Jury selection begins in Silicon Valley gender discrimination case

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ByJonathan Bloom KGO logo
Tuesday, February 24, 2015
Jury selection begins in Silicon Valley sex bias case
Jury selection began in San Francisco Monday in a case that's stirring debate over gender and racial inequality in Silicon Valley.

SAN FRANCISCO (KGO) -- Jury selection began in San Francisco Monday in what could be a landmark Silicon Valley lawsuit dealing with gender discrimination.

This isn't a case about patents or product design. It's a case about what it's like to work in Silicon Valley if you're a woman. A well-respected female CEO is bringing allegations of sexism against a well-respected venture capital firm she used to work for. And things could be about to get ugly.

Leaving the courtroom for lunch, Ellen Pao politely smiled and declined ABC7 News' request for an interview on Monday. But she'll tell her side of the story soon enough.

Now the CEO of the community website Reddit, Pao used to work as a junior partner at Kleiner-Perkins, one of the biggest names in venture capital. Now, she's suing them for gender discrimination.

"I think that this case goes far beyond the charges by Ellen Pao," said Equal Rights Advocates Director Noreen Farrell.

Farrell says it strikes at the heart of complaints her firm hears over and over again from the male-dominated worlds of tech and finance.

"I think we hear from so many women that don't speak up, we hear about their exclusion from meetings, at which there's really key decisions made," she said.

Rory Little, a professor at U.C. Hastings College of the Law, says they're allegations that often don't make headlines because these cases are usually settled confidentially out of court.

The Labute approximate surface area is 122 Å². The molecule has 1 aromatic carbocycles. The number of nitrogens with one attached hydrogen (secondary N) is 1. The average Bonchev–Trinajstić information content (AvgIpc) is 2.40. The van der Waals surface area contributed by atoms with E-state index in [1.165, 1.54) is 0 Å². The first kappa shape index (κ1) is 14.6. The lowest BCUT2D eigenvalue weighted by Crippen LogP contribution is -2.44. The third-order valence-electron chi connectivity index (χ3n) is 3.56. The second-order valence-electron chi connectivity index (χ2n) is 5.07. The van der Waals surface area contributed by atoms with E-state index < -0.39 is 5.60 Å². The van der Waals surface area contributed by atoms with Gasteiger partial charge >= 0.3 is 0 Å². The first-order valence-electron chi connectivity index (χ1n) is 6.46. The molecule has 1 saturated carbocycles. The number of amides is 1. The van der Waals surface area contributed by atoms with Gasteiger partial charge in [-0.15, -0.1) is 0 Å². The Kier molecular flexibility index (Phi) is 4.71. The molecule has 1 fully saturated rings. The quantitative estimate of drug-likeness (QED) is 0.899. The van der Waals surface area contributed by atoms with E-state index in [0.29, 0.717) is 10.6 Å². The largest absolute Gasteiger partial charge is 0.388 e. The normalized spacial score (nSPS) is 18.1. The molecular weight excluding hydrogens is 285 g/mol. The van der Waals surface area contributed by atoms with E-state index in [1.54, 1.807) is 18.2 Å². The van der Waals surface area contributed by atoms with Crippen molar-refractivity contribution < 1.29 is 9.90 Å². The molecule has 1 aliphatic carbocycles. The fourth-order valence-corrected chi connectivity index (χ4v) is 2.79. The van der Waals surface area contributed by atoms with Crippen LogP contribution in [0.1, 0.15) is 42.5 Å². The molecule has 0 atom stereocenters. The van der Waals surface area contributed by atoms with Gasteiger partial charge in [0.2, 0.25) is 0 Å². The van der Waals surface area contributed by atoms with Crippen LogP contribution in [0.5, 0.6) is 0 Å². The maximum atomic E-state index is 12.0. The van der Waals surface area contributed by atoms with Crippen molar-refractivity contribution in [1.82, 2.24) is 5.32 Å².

"What's pathbreaking is that a very high powered and lucrative firm has allowed a case to go all the way to jury selection and maybe even to a verdict to, in a sense, air the dirty laundry out in public," Little said.

Little says much of that dirty laundry will center on Pao herself, including an intimate relationship she admits she had with a co-worker who she says treated her unfairly after the relationship ended.

"It's a brave act for a plaintiff to decide to take this into the light of a trial," Little said. "She will be accused of all sorts of things. Some of which may be true, some of which may not be true."

Kleiner-Perkins' attorney also declined an interview, but gave clues about the defense team's argument, asking prospective jurors their feelings about teamwork and about employees who don't work well with others.

"It's such a classic defense when women try to raise their rights in the workplace that they're called not a team player, that they're called aggressive," Farrell said.

Both of our legal commentators tell us there is still a chance this case could settle, even after testimony begins.

If it does reach a verdict, they say it could have far-reaching impact on the way Silicon Valley approaches gender issues in the workplace.